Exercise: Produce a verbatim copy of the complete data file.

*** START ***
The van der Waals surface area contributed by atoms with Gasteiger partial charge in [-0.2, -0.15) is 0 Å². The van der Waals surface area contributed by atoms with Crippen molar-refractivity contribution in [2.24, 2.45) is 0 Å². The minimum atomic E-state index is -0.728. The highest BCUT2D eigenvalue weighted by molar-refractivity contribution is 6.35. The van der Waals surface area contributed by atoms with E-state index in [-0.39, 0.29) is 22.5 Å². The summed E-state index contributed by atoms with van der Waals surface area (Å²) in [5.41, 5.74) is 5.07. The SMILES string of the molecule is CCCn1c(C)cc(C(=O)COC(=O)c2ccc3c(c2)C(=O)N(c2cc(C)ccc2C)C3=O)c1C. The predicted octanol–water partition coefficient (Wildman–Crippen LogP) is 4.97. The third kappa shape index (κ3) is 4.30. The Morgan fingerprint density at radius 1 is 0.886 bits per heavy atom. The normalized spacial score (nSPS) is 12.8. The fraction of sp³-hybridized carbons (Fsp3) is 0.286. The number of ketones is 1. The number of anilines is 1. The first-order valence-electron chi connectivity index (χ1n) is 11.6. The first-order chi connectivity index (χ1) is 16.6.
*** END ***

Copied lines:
The van der Waals surface area contributed by atoms with Gasteiger partial charge in [-0.2, -0.15) is 0 Å². The van der Waals surface area contributed by atoms with Crippen molar-refractivity contribution in [2.24, 2.45) is 0 Å². The minimum atomic E-state index is -0.728. The highest BCUT2D eigenvalue weighted by molar-refractivity contribution is 6.35. The van der Waals surface area contributed by atoms with E-state index in [-0.39, 0.29) is 22.5 Å². The summed E-state index contributed by atoms with van der Waals surface area (Å²) in [5.41, 5.74) is 5.07. The SMILES string of the molecule is CCCn1c(C)cc(C(=O)COC(=O)c2ccc3c(c2)C(=O)N(c2cc(C)ccc2C)C3=O)c1C. The predicted octanol–water partition coefficient (Wildman–Crippen LogP) is 4.97. The third kappa shape index (κ3) is 4.30. The Morgan fingerprint density at radius 1 is 0.886 bits per heavy atom. The normalized spacial score (nSPS) is 12.8. The fraction of sp³-hybridized carbons (Fsp3) is 0.286. The number of ketones is 1. The number of anilines is 1. The first-order valence-electron chi connectivity index (χ1n) is 11.6. The first-order chi connectivity index (χ1) is 16.6.